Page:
She is looking at her early retirement together with her husband, Michael, who she met at the hospital when she first arrived in the U.S. After all, Janet said, her daughter Krista who is also a nurse and her son, Michael Jr., who is with the U.S. Navy, have a family of their own. She would like to spend time with her “(apo[s])” (grandchild) especially Ellie, her first granddaughter.
Coming to America
Coming to distant shores of America was somehow an encouragement from her friends in Brooklyn, New York while vacationing from Saudi. They convinced her to seriously consider moving here. She accepted their challenge and passed the Commission on Graduates of Foreign Nursing Schools (CGFNS) exam at her first attempt. Not all nurses who take the exam at one instance make it. For a Filipina nurse to find a job in America in the 80’s or earlier decades was not that difficult as it is perhaps now, she said.
“God do answer prayers, I am blessed,” she said. Janet is deeply ingrained with her Christian faith having been involved with the Youth With a Mission (YWAM) during her youth and even when she settled in New York. YWAM, is a missionary organization founded by Loren Cunningham in 1960 from New Zealand and had its missionary presence in Baguio. Janet is also active with her church, the Disciples of Christ Ministry, where she holds a key leadership role.
Somehow, she still supports YWAM through one of its pastors, who was a fellow WYAM volunteer then. The pastor is currently undertaking a project similar to what Mercy Ships do. YWAM’s motto “Know God and to make Him known” has not left Janet’s heart and mind.
Within six months of having her paperwork processed to move to New York, she began her assignment at the Lutheran Medical Center in its Medical Surgery (Med-Surg) floor with Peritoneal Dialysis unit for two years before she was assigned to Critical Care, a unit which she still likes because of its function in hospitals. She said most of her nursing experience is in the critical or intensive care area.
With 10 years wealth of experience, she was accepted at the VAMC to work at its Cardio Thoracic Intensive Critical Unit for her new journey and received several citations as Nurse of the Month from her employer.
The surge of COVID-19
With the coronavirus disease-2019 (COVID-19) pandemic, New York was the epicenter in its early stages which had the greatest number of infections and death. Nurses and other health care professionals were at the front lines even at the risk of their own lives. “Nurses were plunged overnight into a desperate struggle to save lives,” Janet said. “Hundreds of health workers were affected with the disease.”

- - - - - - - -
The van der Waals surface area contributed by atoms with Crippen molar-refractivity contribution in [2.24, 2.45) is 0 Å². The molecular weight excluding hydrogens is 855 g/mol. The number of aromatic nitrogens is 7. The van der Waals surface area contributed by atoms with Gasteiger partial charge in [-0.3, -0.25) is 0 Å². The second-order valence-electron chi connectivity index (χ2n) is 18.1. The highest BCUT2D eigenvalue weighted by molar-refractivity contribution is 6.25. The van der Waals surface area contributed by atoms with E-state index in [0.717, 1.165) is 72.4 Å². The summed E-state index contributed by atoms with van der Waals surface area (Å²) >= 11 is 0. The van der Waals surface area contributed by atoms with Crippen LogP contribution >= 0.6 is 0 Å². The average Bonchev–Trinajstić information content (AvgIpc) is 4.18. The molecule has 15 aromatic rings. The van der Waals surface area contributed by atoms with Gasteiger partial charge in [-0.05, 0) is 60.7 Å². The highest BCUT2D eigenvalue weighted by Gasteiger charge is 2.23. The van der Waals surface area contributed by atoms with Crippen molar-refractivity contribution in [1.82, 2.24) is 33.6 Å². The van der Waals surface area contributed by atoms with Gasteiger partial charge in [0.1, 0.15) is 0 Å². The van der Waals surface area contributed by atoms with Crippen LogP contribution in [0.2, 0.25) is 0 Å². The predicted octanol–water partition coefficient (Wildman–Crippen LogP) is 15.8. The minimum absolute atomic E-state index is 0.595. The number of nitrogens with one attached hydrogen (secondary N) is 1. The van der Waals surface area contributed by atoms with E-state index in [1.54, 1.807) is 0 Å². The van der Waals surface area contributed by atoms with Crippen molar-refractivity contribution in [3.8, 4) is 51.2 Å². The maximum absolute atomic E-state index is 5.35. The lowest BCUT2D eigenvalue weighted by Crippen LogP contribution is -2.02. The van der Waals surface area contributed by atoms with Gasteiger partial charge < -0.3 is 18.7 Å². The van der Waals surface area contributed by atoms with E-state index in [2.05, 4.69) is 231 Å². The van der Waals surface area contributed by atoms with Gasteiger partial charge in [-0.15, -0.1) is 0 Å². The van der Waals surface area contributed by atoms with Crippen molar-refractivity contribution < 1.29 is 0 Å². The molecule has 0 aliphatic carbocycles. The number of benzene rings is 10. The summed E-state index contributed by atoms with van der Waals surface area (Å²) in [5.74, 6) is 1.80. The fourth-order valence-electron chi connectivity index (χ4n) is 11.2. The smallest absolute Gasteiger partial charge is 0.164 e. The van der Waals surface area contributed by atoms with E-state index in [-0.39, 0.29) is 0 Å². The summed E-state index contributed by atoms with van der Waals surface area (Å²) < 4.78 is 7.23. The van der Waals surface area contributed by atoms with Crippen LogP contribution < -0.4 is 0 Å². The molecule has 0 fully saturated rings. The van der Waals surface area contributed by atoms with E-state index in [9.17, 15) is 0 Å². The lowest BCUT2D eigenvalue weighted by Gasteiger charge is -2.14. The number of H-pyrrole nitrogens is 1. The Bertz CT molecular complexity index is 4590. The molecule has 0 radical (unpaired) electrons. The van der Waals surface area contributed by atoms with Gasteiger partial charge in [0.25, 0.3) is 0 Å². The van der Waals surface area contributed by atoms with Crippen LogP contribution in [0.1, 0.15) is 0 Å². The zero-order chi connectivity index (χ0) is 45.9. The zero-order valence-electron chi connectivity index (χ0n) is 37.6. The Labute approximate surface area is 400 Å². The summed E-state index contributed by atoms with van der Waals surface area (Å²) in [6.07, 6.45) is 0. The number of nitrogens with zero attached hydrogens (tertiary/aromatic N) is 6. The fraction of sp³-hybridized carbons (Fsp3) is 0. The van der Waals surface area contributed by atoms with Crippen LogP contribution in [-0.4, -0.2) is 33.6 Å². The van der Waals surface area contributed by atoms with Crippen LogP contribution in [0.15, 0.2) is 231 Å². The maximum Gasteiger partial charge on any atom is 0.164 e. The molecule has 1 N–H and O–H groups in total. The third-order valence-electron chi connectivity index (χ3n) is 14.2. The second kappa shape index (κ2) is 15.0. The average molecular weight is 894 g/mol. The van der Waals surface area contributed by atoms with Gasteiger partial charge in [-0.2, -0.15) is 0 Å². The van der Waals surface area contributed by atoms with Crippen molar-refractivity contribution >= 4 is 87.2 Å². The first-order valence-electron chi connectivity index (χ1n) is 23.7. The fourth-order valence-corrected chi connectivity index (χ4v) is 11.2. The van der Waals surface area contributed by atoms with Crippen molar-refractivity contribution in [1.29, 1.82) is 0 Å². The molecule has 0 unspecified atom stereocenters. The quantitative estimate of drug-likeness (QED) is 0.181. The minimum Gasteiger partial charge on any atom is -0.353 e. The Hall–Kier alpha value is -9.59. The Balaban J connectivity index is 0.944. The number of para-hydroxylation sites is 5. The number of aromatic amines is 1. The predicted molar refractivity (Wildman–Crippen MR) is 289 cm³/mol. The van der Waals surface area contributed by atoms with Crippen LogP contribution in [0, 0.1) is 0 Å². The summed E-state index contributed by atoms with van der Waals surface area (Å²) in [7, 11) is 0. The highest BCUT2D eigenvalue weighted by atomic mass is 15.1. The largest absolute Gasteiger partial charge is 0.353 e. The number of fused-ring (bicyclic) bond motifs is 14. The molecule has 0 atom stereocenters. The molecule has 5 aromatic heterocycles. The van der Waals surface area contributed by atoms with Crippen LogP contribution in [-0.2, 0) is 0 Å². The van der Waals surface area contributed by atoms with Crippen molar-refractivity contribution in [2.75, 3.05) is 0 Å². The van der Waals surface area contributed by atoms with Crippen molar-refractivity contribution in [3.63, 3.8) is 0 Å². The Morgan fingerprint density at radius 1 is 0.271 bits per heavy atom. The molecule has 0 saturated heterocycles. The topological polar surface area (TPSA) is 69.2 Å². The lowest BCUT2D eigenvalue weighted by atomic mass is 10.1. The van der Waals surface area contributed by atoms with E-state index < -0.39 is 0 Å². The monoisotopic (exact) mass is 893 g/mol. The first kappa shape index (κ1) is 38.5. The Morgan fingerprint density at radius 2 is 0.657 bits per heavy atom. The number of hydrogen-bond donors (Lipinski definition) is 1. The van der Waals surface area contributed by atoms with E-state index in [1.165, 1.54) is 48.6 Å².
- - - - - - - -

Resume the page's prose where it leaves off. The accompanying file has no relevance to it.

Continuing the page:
Janet has been a nurse for almost 40 years and has not seen so much death. “I’ve known friends who got affected and survived, and others who did not make it,” Janet lamented. She was at the thick of the AIDS crisis then but this was nothing compared to COVID-19, she said.
“This coronavirus-19 is rapid and vicious. It affects you physically, mentally, and spiritually. This is the deadliest I have ever encountered,” she said. “As a critical nurse I hate to leave my patient alone when they are dying and due to the nature of this virus, some are left alone to die.”
When asked what a nurse should do during critical times or life-threatening situations to protect herself, her patients, and the public, she said, “think of Universal precaution.” “When you see a patient that needs help, use your PPE (personal protection equipment) before you touch and help the patient.”
Although she did not experience to be at the bedside of a COVID-19 patient, she was coordinating care for them once they are discharged to go home and need skilled home care services.
When the heart starts to beat again
Her most unforgettable experience as a nurse is when she went to the operating room (OR) for her orientation for the Cardiothoracic ICU. “I saw how the surgeon opened the chest of a patient with the heart exposed during an open-heart surgery,” Janet recalled. “What is amazing is when the heart starts to beat again.”
After nearly four months, New York seemed to have quieted down with fewer COVID-19 cases. Janet hoped it would stay that way. As an essential worker, she keeps busy now catching up with paperwork and coordinating cases of veterans who are getting treatment for either the COVID-19 or non-COVID patients requiring “normal” intervention on their behalf.
“We don’t know what the future will bring,” Janet said. “We all have our calling. I have the joy of Jesus, my Lord and Savior, the loving care of family and friends, and the gift of eternal life. I have learned to be content all these years despite all the challenges we face every day.”
Added Janet: “This COVID-19 pandemic will pass. When the heart starts to beat again, that is the reassurance of our hope in a God that loves us. He holds our future.”